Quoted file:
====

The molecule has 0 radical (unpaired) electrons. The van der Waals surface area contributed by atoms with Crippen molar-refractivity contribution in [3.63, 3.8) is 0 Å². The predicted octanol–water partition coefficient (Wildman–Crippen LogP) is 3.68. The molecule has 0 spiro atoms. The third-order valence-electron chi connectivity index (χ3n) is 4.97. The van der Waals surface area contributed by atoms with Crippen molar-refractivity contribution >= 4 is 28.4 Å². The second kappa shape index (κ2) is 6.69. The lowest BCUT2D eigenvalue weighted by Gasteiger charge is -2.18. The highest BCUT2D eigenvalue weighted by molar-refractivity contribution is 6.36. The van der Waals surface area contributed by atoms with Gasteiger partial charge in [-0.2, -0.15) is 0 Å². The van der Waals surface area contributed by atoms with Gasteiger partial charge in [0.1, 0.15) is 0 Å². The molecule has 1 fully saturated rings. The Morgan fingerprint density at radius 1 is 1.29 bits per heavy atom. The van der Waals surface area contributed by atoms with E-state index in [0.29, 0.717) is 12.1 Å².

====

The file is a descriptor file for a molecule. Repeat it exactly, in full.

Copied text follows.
The molecule has 0 radical (unpaired) electrons. The van der Waals surface area contributed by atoms with Crippen molar-refractivity contribution in [3.63, 3.8) is 0 Å². The predicted octanol–water partition coefficient (Wildman–Crippen LogP) is 3.68. The molecule has 0 spiro atoms. The third-order valence-electron chi connectivity index (χ3n) is 4.97. The van der Waals surface area contributed by atoms with Crippen molar-refractivity contribution >= 4 is 28.4 Å². The second kappa shape index (κ2) is 6.69. The lowest BCUT2D eigenvalue weighted by Gasteiger charge is -2.18. The highest BCUT2D eigenvalue weighted by molar-refractivity contribution is 6.36. The van der Waals surface area contributed by atoms with Gasteiger partial charge in [-0.2, -0.15) is 0 Å². The van der Waals surface area contributed by atoms with Gasteiger partial charge in [0.1, 0.15) is 0 Å². The molecule has 1 fully saturated rings. The Morgan fingerprint density at radius 1 is 1.29 bits per heavy atom. The van der Waals surface area contributed by atoms with E-state index in [0.29, 0.717) is 12.1 Å².